Everyday Health: Conversely, has your career affected your psoriasis?
LeAnn Rimes:Oh yeah, absolutely. Stress is a major trigger for my psoriasis. Being in the public eye, traveling all over the world, not getting enough sleep or enough time for myself — life lessons that are sometimes learned farther down the line, I had to learn early on. I had to learn the power of "No" and how saying that word was going to affect my health in a positive way.
And in terms of my career, well I kind of had to figure, OK, my career is going to be there and I have to start taking care of me because if I'm not there, nothing else is going to be either. So it became a positive thing. My parents were great about helping me take care of my psoriasis, but eventually you become an adult and you have to be responsible for yourself. I never gave up hope, and there are so many new drugs coming out these days, things have really changed for the better.
Everyday Health: What are some ways that you manage your psoriasis? Have you found effective treatments?
LeAnn Rimes:The biggest thing I can say is to look at your overall health and not just at the disease itself. Find a dermatologist who will help figure out what your treatment options are and what would work for your lifestyle. Other things that have helped me are yoga, working out, and being out in nature, which I find very calming. It's also important to really take a look at your diet. Those things will definitely help the treatments work better. Treatments are always the main focus, and trying to figure out what works for you as far as treatments go, but being able to look at your health completely is incredibly important.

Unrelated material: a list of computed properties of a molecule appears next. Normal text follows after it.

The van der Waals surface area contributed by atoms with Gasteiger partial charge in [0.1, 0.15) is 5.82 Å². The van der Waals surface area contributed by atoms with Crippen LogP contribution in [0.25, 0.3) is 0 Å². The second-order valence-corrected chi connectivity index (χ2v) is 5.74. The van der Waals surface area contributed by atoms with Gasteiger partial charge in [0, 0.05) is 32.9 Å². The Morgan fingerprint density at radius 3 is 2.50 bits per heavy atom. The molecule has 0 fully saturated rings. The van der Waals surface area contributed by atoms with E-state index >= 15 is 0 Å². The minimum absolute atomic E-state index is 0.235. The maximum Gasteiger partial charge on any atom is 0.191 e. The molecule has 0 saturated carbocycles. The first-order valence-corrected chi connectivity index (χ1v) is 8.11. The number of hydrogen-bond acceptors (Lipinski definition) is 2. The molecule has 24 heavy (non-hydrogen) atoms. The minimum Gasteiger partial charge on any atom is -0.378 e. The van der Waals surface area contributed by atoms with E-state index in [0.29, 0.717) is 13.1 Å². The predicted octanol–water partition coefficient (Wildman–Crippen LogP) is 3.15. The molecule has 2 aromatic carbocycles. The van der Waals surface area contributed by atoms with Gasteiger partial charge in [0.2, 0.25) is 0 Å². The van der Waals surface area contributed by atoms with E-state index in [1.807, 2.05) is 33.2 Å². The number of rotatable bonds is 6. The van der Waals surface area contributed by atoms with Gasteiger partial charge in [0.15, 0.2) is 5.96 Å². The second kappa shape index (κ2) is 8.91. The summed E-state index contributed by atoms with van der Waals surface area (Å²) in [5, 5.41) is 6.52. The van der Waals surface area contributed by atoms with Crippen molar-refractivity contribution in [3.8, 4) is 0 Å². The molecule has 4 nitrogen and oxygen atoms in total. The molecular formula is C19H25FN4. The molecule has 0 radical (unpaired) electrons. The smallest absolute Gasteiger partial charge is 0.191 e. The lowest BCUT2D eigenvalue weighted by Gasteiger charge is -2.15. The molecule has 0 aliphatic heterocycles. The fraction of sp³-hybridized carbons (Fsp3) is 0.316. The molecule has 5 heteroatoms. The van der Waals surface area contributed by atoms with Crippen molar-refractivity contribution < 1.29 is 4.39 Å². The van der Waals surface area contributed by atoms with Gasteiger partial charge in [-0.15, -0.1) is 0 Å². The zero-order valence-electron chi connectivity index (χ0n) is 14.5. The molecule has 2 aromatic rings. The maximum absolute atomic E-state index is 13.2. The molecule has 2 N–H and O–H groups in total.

Everyday Health: Your new CD (Family) is the first time you've written all the songs on an album. What's that been like?
LeAnn Rimes:It's been an incredible experience; I've written my whole life, but now I have my words out there that people are relating to and finding themselves within my songs. I've always had a deep connection with my fans, but it's much deeper now that these are all my words. There's so much more emoting that goes into singing those songs because it's my life. Some of the things I'm writing about are still right underneath my skin, so it's very emotional.
Everyday Health: Have you found that the response from fans has been different since you began writing your own lyrics?
LeAnn Rimes:I have. I have fans telling me their stories all the time now, about how my songs have touched them or thanking me for writing a song because it seemed like I was telling their life story … it's been really amazing.
Everyday Health: You've been in the spotlight for so long, yet unlike many other child stars, you seem so grounded. Is there anything you can attribute that to?
LeAnn Rimes:I don't know … maybe psoriasis in a way. I mean, it's definitely kept me grounded in a lot of ways. I've also got a really great family and good friends around me. I still have a lot of respect for myself, and my music was the main focus. I loved it so much, and I never wanted anything to overshadow that.